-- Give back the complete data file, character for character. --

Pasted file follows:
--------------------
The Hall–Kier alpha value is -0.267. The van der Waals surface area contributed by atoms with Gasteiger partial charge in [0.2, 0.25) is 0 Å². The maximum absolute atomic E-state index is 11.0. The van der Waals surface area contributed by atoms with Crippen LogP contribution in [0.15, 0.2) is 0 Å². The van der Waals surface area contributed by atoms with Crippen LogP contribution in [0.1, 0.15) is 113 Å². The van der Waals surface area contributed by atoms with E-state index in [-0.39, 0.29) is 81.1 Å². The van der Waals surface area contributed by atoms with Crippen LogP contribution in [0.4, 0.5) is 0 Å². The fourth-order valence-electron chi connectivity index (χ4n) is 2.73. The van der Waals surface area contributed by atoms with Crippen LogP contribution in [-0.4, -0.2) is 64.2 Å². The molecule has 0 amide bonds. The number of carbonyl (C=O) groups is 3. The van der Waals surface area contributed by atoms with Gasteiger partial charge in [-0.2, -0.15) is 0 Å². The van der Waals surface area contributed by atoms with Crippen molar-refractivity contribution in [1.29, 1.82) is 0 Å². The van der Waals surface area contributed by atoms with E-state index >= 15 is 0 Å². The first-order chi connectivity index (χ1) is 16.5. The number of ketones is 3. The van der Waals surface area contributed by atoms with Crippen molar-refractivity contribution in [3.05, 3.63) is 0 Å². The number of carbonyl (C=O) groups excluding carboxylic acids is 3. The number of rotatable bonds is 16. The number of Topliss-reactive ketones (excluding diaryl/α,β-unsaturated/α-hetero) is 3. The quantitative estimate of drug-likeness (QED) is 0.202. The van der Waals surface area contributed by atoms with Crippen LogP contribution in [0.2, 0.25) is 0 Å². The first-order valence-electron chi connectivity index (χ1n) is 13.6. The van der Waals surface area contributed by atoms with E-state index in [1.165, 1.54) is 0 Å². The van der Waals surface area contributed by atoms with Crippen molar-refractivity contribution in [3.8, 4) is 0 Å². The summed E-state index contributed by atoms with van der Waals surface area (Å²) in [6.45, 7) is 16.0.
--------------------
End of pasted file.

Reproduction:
The Hall–Kier alpha value is -0.267. The van der Waals surface area contributed by atoms with Gasteiger partial charge in [0.2, 0.25) is 0 Å². The maximum absolute atomic E-state index is 11.0. The van der Waals surface area contributed by atoms with Crippen LogP contribution in [0.15, 0.2) is 0 Å². The van der Waals surface area contributed by atoms with Crippen LogP contribution in [0.1, 0.15) is 113 Å². The van der Waals surface area contributed by atoms with E-state index in [-0.39, 0.29) is 81.1 Å². The van der Waals surface area contributed by atoms with Crippen LogP contribution in [0.4, 0.5) is 0 Å². The fourth-order valence-electron chi connectivity index (χ4n) is 2.73. The van der Waals surface area contributed by atoms with Crippen LogP contribution in [-0.4, -0.2) is 64.2 Å². The molecule has 0 amide bonds. The number of carbonyl (C=O) groups is 3. The van der Waals surface area contributed by atoms with Gasteiger partial charge in [-0.2, -0.15) is 0 Å². The van der Waals surface area contributed by atoms with Crippen molar-refractivity contribution in [1.29, 1.82) is 0 Å². The van der Waals surface area contributed by atoms with E-state index >= 15 is 0 Å². The first-order chi connectivity index (χ1) is 16.5. The number of ketones is 3. The van der Waals surface area contributed by atoms with Crippen molar-refractivity contribution in [3.05, 3.63) is 0 Å². The number of carbonyl (C=O) groups excluding carboxylic acids is 3. The number of rotatable bonds is 16. The number of Topliss-reactive ketones (excluding diaryl/α,β-unsaturated/α-hetero) is 3. The quantitative estimate of drug-likeness (QED) is 0.202. The van der Waals surface area contributed by atoms with Crippen LogP contribution in [0.2, 0.25) is 0 Å². The first-order valence-electron chi connectivity index (χ1n) is 13.6. The van der Waals surface area contributed by atoms with E-state index in [1.165, 1.54) is 0 Å². The van der Waals surface area contributed by atoms with Crippen molar-refractivity contribution in [3.8, 4) is 0 Å². The summed E-state index contributed by atoms with van der Waals surface area (Å²) in [6.45, 7) is 16.0.